Posts tagged #hospital

How Hospitals Are Getting Safer for American Children

I could tell I was being watched as I walked into the neonatal intensive care unit.

I took off my white coat, folded my stethoscope in a pocket, and hung the coat in a closet. In a nearby sink I washed my hands for a full minute, scrubbing between each finger before drying my hands.

I approached a high-tech isolette and leaned in to examine my patient, the pink baby within.

A voice stopped me: “Doctor!”

There were footsteps behind me. I pulled back and thought, what did I miss? I retraced each step. Coat. Stethoscope. Hands.

The desk clerk pointed a finger. “Your ring, doctor. You forgot to take off your wedding ring.”

She was right. I rolled my eyes, pocketed my ring, washed again, and went back to my little patient.

Small interactions like these make hospitals safer for children by reducing rates of hospital-acquired infections. Now a new article shows exactly how much safer.

To read more, click on my story over at The Atlantic.

Posted on September 10, 2014 .

A Watchful Eye in Hospitals

DESPITE the intensely personal moments that happen in hospitals, patient privacy can be elusive. Hospitals are multimillion-dollar corporations that look like shopping malls and function like factories. Doctors knock on exam room doors to signal they are about to enter — not to ask permission. The curtain that encircles the hospital bed always lets in a crack of light.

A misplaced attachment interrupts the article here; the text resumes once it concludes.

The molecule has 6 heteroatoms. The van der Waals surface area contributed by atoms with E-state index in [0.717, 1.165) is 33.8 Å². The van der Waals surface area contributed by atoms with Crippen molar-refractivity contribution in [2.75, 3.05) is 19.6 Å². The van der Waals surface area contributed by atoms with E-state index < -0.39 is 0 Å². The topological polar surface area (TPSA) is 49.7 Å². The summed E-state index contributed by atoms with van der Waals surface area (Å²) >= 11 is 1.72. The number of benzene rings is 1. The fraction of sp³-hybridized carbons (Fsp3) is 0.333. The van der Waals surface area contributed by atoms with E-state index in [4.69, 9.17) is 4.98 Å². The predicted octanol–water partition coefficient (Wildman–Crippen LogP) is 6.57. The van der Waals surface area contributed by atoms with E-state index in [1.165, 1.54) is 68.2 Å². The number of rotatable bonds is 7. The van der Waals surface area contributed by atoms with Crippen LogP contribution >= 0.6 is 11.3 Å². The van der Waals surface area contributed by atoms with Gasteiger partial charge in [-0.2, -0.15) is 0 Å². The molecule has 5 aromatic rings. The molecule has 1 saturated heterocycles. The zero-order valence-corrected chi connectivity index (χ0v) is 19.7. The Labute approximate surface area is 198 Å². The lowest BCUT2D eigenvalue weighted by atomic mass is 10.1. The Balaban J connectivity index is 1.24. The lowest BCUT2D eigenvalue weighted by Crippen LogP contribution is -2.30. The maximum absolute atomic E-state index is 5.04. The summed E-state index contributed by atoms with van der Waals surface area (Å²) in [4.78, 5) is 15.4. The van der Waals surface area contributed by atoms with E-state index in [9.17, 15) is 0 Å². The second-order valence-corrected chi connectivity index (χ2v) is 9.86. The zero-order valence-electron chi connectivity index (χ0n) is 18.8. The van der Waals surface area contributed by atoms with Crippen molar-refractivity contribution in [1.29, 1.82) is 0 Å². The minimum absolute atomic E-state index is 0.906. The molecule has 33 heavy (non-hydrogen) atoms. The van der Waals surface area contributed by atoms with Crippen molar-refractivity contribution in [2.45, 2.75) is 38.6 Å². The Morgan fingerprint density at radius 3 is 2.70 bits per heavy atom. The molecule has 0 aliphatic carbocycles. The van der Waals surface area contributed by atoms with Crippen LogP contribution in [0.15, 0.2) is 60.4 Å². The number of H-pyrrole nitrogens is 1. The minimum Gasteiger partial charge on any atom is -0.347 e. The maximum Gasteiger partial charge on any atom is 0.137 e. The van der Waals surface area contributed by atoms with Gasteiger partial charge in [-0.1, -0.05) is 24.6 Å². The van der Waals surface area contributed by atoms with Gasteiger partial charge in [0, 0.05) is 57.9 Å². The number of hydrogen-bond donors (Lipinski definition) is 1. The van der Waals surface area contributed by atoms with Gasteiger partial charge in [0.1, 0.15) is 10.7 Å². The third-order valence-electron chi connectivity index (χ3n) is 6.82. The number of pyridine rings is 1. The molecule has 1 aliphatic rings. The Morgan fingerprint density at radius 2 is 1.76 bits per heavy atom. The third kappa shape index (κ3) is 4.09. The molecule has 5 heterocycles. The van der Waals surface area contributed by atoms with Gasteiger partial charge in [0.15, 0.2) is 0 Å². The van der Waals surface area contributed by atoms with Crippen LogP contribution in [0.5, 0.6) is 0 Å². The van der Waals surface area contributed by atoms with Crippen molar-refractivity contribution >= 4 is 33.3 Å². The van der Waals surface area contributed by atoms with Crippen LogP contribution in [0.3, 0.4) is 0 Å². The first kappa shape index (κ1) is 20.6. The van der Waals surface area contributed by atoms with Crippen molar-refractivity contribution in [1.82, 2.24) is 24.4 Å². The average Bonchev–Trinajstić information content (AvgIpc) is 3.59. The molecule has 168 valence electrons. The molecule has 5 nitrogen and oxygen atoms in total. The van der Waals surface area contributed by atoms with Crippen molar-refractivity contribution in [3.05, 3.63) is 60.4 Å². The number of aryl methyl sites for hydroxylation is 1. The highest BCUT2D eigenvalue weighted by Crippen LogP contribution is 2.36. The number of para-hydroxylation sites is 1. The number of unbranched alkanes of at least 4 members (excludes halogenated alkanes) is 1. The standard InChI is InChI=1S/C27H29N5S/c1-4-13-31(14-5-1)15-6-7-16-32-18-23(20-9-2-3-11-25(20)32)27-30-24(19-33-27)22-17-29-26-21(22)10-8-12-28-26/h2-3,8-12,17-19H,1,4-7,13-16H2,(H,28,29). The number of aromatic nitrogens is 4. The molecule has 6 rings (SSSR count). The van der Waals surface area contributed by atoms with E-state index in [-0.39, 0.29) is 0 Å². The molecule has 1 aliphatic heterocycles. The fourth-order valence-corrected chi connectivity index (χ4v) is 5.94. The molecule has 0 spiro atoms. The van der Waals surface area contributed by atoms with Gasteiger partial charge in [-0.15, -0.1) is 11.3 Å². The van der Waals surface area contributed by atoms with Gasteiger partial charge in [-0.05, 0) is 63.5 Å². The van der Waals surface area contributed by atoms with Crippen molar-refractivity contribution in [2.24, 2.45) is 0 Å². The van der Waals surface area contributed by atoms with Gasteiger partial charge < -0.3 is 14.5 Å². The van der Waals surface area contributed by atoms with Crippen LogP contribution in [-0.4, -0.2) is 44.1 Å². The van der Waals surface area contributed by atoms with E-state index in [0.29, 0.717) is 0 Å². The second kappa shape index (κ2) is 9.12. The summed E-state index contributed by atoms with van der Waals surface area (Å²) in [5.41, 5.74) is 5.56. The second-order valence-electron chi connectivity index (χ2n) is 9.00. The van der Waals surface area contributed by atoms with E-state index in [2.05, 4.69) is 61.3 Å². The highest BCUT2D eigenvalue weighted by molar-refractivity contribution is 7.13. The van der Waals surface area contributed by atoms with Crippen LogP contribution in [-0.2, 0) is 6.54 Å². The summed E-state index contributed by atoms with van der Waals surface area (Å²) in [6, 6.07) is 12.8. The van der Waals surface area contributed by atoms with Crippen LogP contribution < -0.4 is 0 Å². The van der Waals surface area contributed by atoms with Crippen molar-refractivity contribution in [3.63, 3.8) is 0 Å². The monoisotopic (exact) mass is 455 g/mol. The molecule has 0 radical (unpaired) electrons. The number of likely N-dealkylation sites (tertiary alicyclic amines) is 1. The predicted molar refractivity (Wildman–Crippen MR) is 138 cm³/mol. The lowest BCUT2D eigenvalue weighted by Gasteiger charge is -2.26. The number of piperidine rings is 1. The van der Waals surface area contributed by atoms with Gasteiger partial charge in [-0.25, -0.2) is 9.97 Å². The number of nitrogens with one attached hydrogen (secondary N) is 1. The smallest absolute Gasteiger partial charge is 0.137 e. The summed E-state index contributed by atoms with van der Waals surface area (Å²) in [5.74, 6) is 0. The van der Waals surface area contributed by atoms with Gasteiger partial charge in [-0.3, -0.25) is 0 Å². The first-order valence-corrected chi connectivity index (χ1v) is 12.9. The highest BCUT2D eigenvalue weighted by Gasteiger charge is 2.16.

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Yet we do expect some degree of privacy in hospitals. We trust doctors with our secrets in part because they take a 2,000-year-old Hippocratic oath to respect our privacy, an oath enforced by laws like the Health Insurance Portability and Accountability Act. But sometimes, doctors have to weigh patients’ privacy against their health and safety, and that’s when things get complicated.

My hospital, where I am chairman of the bioethics committee, recently wrestled with the question of where patient and family privacy ends. Nurses in the neonatal intensive care unit (N.I.C.U.) worried that a premature infant, whom I’ll call Rickie to protect his identity, was being harmed by his parents.

Read my full op ed at The New York Times

Posted on February 16, 2014 .